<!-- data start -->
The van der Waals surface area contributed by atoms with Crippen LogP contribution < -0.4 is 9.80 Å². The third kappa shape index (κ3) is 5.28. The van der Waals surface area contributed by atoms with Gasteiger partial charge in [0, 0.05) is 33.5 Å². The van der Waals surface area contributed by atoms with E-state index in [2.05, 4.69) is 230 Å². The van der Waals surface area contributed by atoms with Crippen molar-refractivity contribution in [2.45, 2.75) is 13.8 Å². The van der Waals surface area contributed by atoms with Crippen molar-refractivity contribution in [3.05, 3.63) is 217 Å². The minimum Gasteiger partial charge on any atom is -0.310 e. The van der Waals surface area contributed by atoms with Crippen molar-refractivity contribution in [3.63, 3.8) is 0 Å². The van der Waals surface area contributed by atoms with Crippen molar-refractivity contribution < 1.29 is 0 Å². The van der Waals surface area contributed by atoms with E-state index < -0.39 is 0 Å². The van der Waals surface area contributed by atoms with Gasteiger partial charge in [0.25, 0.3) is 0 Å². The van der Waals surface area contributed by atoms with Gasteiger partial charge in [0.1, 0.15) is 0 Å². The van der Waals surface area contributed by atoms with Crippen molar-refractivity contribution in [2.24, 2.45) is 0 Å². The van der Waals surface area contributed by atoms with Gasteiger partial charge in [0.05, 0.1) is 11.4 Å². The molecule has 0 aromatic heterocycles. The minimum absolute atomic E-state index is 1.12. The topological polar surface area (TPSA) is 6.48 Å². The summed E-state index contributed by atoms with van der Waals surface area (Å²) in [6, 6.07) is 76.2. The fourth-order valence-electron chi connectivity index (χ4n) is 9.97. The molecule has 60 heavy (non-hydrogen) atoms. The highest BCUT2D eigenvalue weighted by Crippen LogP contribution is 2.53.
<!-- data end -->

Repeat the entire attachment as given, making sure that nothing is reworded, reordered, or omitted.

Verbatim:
The van der Waals surface area contributed by atoms with Crippen LogP contribution < -0.4 is 9.80 Å². The third kappa shape index (κ3) is 5.28. The van der Waals surface area contributed by atoms with Gasteiger partial charge in [0, 0.05) is 33.5 Å². The van der Waals surface area contributed by atoms with E-state index in [2.05, 4.69) is 230 Å². The van der Waals surface area contributed by atoms with Crippen molar-refractivity contribution in [2.45, 2.75) is 13.8 Å². The van der Waals surface area contributed by atoms with Crippen molar-refractivity contribution in [3.05, 3.63) is 217 Å². The minimum Gasteiger partial charge on any atom is -0.310 e. The van der Waals surface area contributed by atoms with Crippen molar-refractivity contribution in [3.63, 3.8) is 0 Å². The van der Waals surface area contributed by atoms with Crippen molar-refractivity contribution < 1.29 is 0 Å². The van der Waals surface area contributed by atoms with E-state index < -0.39 is 0 Å². The van der Waals surface area contributed by atoms with Gasteiger partial charge in [0.25, 0.3) is 0 Å². The van der Waals surface area contributed by atoms with Gasteiger partial charge in [0.1, 0.15) is 0 Å². The van der Waals surface area contributed by atoms with Crippen molar-refractivity contribution in [2.24, 2.45) is 0 Å². The van der Waals surface area contributed by atoms with Gasteiger partial charge in [0.05, 0.1) is 11.4 Å². The molecule has 0 aromatic heterocycles. The minimum absolute atomic E-state index is 1.12. The topological polar surface area (TPSA) is 6.48 Å². The summed E-state index contributed by atoms with van der Waals surface area (Å²) in [6, 6.07) is 76.2. The fourth-order valence-electron chi connectivity index (χ4n) is 9.97. The molecule has 60 heavy (non-hydrogen) atoms. The highest BCUT2D eigenvalue weighted by Crippen LogP contribution is 2.53.